Choose to Agree to Disagree
Choices change our lives…
By Barbara Dahlgren
Many live under the assumption that everyone they meet should like them. I have no such unrealistic expectations. How could everyone like me? After all, I don’t like everyone I meet. This includes Christians and non-Christians. Of course, as Christians, I think we should make an effort to get along with everyone, including (or should I say especially) each other, even if we don’t see eye to eye on everything. However, there is no need to put ourselves in situations where we come in constant contact with someone we don’t work well with if we have other options.
Such was the case with Paul and Barnabas. Both Paul and Barnabas were dedicated servants of God. After Paul’s conversion, he had a difficult time convincing Christians of his sincerity. And rightly so! Was this not the man who had been a vicious persecutor of Christians? It was Barnabas who persuaded the disciples to give him a chance, and a friendship formed between the two of them. (Acts 9:26-28) They even went on a missionary journey together.
Joining them on this journey was Barnabas’ cousin John Mark. (Colossians 4:10) For some reason, John Mark decided to return home to Jerusalem while Paul and Barnabas completed the mission. (Acts 13:13) John Mark’s decision did not set well with Paul. When another missionary trip was planned and Barnabas suggested taking John Mark again, Paul balked at the thought. So much so that a “sharp contention” developed between the two of them. (Acts 15:36-41) They couldn’t reach an agreement, so they agreed to disagree and split up. Paul took Silas on his journey, while Barnabas went with John Mark.
Now here were two servants of God who couldn’t agree on an issue. This wasn’t a deep theological or doctrinal concern, yet it was a difference of opinion on how to proceed with the work of God. They decided to go their separate ways. We hear nothing about them bad mouthing each other or putting one another down. They merely agreed to disagree.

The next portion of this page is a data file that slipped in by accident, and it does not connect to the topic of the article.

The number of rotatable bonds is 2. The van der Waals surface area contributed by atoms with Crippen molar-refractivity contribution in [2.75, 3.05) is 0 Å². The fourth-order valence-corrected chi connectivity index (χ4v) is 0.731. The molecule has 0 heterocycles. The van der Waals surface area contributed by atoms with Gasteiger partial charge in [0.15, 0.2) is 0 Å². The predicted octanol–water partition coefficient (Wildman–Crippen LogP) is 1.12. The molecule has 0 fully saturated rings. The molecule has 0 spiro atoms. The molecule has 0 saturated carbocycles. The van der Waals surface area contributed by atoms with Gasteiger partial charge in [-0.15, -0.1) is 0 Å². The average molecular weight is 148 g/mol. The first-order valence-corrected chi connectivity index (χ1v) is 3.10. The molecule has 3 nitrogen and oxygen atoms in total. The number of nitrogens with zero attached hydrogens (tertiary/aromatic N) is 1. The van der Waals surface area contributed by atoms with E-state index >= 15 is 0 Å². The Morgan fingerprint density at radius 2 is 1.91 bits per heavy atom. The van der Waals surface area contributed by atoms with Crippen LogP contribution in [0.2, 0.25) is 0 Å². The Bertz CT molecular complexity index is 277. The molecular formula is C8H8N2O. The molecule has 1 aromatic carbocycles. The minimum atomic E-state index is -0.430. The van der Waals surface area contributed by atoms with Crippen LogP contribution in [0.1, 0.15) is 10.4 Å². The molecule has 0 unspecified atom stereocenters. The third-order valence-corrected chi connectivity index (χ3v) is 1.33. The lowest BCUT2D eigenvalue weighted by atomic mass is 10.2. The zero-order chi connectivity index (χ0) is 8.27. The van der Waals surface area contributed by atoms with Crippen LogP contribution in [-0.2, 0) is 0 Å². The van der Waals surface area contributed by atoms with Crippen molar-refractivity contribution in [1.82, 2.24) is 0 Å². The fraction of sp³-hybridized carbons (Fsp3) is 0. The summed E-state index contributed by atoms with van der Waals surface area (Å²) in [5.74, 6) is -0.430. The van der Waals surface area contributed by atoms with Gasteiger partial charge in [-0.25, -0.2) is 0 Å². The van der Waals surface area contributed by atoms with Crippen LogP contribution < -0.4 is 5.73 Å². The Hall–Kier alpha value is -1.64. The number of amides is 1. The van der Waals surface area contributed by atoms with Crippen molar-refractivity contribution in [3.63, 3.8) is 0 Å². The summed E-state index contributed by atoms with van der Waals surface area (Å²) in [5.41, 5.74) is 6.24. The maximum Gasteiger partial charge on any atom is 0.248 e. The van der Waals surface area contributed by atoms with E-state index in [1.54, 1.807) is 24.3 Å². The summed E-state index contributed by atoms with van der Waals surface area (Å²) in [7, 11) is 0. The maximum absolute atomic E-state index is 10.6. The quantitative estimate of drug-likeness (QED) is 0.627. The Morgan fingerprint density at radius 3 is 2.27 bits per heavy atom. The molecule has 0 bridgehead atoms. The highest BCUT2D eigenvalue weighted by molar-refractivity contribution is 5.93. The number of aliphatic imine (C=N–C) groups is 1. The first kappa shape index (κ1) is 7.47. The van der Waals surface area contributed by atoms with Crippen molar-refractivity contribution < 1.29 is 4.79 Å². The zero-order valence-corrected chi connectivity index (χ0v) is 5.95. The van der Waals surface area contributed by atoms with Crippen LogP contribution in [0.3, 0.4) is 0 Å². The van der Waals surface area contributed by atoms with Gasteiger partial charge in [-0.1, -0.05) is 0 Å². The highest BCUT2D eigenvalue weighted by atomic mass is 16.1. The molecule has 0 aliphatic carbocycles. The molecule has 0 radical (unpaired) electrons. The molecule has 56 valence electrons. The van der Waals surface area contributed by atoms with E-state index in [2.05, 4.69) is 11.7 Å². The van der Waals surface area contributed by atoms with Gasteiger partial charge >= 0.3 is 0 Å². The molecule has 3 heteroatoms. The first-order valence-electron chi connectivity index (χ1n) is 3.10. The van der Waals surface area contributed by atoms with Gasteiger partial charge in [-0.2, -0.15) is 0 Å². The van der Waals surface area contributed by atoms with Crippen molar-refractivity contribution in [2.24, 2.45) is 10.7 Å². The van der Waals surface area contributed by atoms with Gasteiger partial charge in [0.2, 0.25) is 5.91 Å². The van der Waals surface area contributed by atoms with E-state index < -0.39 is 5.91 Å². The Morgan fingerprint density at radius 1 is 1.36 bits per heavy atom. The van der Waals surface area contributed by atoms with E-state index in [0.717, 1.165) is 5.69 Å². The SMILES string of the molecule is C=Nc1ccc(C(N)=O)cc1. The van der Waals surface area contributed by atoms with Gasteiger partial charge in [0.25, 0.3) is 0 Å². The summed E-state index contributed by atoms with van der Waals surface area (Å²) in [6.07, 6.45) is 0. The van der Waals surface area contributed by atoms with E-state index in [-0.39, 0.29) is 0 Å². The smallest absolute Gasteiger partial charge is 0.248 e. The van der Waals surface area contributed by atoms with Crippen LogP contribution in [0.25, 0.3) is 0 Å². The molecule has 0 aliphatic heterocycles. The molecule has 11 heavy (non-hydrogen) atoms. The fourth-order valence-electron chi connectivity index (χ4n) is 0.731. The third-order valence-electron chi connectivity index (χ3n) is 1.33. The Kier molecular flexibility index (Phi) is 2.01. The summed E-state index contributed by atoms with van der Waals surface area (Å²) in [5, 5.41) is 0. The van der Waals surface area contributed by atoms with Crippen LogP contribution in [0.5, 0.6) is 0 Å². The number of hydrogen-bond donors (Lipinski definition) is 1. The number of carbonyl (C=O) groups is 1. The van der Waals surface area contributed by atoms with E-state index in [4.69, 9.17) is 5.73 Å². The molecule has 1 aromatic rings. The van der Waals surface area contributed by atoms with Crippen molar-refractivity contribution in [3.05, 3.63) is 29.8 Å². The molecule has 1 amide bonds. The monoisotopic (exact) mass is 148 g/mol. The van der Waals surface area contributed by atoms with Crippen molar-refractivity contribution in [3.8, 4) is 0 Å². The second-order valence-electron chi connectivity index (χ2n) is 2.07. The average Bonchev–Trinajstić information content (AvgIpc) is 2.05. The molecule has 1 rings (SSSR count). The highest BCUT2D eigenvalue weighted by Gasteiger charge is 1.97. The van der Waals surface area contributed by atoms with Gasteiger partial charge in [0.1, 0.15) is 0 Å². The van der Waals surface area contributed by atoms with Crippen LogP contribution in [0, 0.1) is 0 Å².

The Bible says nothing about who was right or who was wrong in this instance. Some commentaries say Paul was too stubborn. Perhaps, but others feel Paul was guided by logic while warm hearted Barnabas was influenced by John Mark being family. Both Paul and Barnabas were praying to the same God for guidance and both reached a different conclusion. The point is that in some situations there isn’t a right or wrong – just a different point of view.
Although we hear nothing about Paul and Barnabas working together again, years later Paul mentions Barnabas fondly in 1 Corinthians 9:6 as a coworker for Christ. It seems Paul and Barnabas maintained a mutual respect for one another, which is difficult to do when you agree to disagree with someone. Paul even had a change of heart about John Mark. In 2 Timothy 4:11 he says, “Get Mark and bring him with you, for he is useful to me for ministering.”
Consider this…Circumstances change and so do people. How many of us find ourselves eventually valuing someone we once had little regard for?
Because we all have different strengths and weaknesses, not everyone we meet is going to like us, nor are we going to like everyone we meet. And no matter how hard we try, we will not get along with everyone. The sooner we realize that, the better off we’ll be. But developing the art of agreeing to disagree can avoid conflict, prevent hasty conclusions, and allow time to reevaluate situations. We don’t have to see eye to eye on every issue to live heart to heart.
One final thought… Believe it or not, there are ways to disagree without being disagreeable.